"Life expectancy in the United States is on the increase, but only among people with more than 12 years of education, a new study finds," according to a recent HealthDay News article. "In fact, those with more than 12 years of education--more than a high school diploma--can expect to live to 82; for those with 12 or fewer years of education, life expectancy is 75."
The study was published in the most recent issue of Health Affairs.
In my previous posts this week, I have mentioned how life expectancy increases with wealth and how the current generation of senior citizens has more money and education than the generations that preceded them. The combination of education and wealth is obviously a key to the long lives that today's seniors can expect.
Tobacco use plays a large role in the disparity between life expectancy for those with more than a high school education and those whose educations ended with their high school diplomas, the study found. "About one-fifth of the difference in mortality between well-educated and less-educated groups can be accounted for by smoking-related diseases such as lung cancer and emphysema," according to the HealthDay News article.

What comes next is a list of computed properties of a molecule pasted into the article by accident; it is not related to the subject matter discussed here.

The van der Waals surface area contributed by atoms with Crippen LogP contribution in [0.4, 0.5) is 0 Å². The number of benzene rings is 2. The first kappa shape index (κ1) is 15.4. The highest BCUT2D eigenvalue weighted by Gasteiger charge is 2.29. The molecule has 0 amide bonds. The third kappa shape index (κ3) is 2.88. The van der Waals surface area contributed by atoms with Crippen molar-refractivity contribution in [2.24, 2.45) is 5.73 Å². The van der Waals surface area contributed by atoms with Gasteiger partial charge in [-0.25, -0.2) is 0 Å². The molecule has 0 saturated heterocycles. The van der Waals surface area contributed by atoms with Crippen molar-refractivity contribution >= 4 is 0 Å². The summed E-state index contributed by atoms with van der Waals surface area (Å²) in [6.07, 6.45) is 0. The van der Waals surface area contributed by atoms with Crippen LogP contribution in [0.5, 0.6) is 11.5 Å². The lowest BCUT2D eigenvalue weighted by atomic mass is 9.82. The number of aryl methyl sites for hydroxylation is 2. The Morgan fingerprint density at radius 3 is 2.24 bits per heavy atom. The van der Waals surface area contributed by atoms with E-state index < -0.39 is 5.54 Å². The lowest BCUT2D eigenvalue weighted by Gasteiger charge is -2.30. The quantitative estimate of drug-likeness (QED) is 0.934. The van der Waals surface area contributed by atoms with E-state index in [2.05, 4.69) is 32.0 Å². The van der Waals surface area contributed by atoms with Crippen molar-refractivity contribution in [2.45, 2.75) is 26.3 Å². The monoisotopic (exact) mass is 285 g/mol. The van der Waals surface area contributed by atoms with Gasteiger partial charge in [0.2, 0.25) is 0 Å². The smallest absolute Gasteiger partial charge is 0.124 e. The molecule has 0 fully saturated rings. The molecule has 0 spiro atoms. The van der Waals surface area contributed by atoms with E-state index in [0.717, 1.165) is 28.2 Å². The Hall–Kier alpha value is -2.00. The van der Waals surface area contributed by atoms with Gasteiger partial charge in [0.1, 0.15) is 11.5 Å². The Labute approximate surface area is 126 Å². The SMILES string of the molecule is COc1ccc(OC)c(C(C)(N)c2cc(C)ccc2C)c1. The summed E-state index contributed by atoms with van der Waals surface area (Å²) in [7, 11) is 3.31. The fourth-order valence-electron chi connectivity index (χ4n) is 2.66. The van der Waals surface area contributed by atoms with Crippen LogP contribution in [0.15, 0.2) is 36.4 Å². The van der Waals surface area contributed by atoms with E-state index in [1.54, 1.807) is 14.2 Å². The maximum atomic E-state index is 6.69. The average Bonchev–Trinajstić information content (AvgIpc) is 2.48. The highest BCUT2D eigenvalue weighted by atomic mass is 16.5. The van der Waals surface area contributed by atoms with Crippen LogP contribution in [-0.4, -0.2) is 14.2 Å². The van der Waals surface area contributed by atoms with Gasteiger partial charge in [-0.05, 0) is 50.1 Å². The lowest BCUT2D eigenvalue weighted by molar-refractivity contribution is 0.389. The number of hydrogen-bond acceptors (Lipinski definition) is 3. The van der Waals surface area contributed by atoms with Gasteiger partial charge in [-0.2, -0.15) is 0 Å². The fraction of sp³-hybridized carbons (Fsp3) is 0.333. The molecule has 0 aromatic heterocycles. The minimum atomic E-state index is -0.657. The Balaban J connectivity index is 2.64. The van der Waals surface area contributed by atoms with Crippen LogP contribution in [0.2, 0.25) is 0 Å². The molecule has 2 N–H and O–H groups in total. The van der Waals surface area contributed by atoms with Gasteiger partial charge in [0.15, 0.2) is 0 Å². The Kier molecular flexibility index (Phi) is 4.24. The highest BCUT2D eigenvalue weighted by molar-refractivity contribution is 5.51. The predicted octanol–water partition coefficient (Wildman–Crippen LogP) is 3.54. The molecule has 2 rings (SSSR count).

"When the researchers compared data from the 1980s to data from the 1990s, people with more education had almost a year and half of increased life expectancy. But, for people with less education, life expectancy increased by only six months," according to the article. "In the period of 1990 to 2000, the better educated saw their life expectancy increase by 1.6 years. For the less educated, life expectancy didn't increase in all."
Between women with education beyond high school and those without, there is an even bigger life expectancy gap.
"Less-educated women actually had a decline in life expectancy. In 2000, those women with more than 12 years of education by age 25 could expect to live five years longer than less-educated women," according to the article.
"Dr. David L. Katz, director of the Yale University School of Medicine's Prevention Research Center, thinks fighting poverty and improving education are key to increasing life expectancy among less-advantaged Americans," according to the article.
Perhaps with increased education, poorer Americans could put themselves on the path to higher-paying jobs. Increased education and increased wealth would likely make better health care more accessible to them and extend their life expectancies.